Materials and Methods
Field efficacy study in the years 2005 and 2006
Cambodia is administratively divided into 24 provinces. The provinces are subdivided into districts, which in turn are further divided into communes. Communes consist of several villages.
In 2005 (June-November) and 2006 (March-September) studies were conducted to measure the impact of VectoBac WG applications on field populations of Ae aegypti pupae and adults. The studies were conducted with the approval from the National Ethics Committee for Health Research of Cambodia.
Description of the study site
The study was conducted in Peani and Ou Ruessei communes during both years. The communes were located in Kampong Tralach district of Kampong Chhnang Province at N 11° 55' 41", E 104° 42' 38". The communes were separated by a dual carriage road known as National Road 5. Peani commune measured within 5.7 km x 4.5 km (2565 ha) and had 9 villages, 1343 household and a population of 5439 people. Containers in this commune were treated with Bti. Ou Ruessei commune measuring 3.6 km x 5.6 km (2016 ha) with 9 villages, 1595 household and 7371 people was used as the untreated control (UTC).
The environment and houses in both communes were similar. They were farming communities living in rural traditional houses built on stilts. The walls were made from wood or woven dried palm leaves or rice straws. The houses were clustered in each village, with paddy fields surrounding the villages. Typically each house contained one room which was used as living/sleeping quarters in the cooler hours of the day. All other activities including cooking were conducted in the space under the house, which provides a cool place in the heat of the day. Animals were also kept in the space outside the enclosed walls of the house or below the house.
Ae aegypti pupal surveys and adult mosquito collections
Surveillance was conducted once every 2 weeks, with 3 surveillance rounds in the pretreatment phase and 9 surveillance rounds in the post treatment phase. Each surveillance was conducted in 50 households per commune. The 50 houses were from 3 different villages in the commune. Each surveillance covered 50 different households. No one house was repeated in the surveillance rounds during the year, as this methodology allowed broader surveillance coverage. In 2006, the 2nd year of study, a GPS unit (Garmin GPSMAP 60Cx) was used to map the houses surveyed in both communes for each of the 12 surveillance rounds.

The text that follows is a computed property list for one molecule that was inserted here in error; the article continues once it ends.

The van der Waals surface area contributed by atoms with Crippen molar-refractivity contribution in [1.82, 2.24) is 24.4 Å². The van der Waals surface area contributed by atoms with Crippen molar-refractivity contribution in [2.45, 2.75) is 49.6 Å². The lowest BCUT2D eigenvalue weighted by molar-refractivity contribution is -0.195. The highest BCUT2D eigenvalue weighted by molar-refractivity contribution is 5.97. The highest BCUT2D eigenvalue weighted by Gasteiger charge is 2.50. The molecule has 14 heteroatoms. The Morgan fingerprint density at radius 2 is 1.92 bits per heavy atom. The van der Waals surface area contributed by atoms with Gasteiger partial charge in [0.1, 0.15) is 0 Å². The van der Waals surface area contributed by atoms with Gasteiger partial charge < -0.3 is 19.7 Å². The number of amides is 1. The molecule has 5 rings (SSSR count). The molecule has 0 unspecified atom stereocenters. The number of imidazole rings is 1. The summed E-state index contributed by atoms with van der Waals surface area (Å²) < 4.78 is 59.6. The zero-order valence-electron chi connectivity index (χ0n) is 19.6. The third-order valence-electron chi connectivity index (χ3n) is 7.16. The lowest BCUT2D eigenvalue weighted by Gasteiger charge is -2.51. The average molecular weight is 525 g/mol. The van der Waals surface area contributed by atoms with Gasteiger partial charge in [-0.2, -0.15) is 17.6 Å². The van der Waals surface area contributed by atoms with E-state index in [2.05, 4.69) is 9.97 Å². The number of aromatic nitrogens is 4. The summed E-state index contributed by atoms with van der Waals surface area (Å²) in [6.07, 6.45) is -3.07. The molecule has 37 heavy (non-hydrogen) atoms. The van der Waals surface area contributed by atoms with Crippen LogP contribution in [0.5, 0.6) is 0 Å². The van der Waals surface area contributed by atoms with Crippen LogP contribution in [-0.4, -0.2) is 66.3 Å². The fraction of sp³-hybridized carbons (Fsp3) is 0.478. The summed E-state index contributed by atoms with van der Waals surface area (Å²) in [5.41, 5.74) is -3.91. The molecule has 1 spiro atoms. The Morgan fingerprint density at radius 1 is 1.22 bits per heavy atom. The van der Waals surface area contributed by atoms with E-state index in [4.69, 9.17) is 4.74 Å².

During the 2 years of study, a total of 24 surveillance rounds were conducted in both communes using the same two entomology teams to conduct the pupal and adult surveillance. Pupal and adult populations were measured in the same household. All pupae were collected from in-use and discarded containers and were allowed to emerge in the CNM insectarium. The emerged adults were then identified.
Adult mosquitoes were collected in the field with an aspirator. A technician with a battery operated aspirator (100 cm long) swept the entire indoor for 10 minutes per house. The adults collected in the insect bag were transferred to CNM for identification and Ae aegypti mosquitoes were counted. In 2006, the percent (%) houses in both communes were categorized according to the numbers of collected indoor adult Ae aegypti mosquitoes. The categories were set at 0, 1–5, 6–10, 11–20, 21–30, 31–40, and ≥ 41 mosquitoes per household. There are no previous reports or publications to correlate the threshold adult mosquito numbers to dengue outbreaks in Cambodia or elsewhere. The authors in this study made an arbitrary decision to categorize as such to reflect the impact of Bti treatment on the infestation of indoor Ae aegypti adult mosquitoes.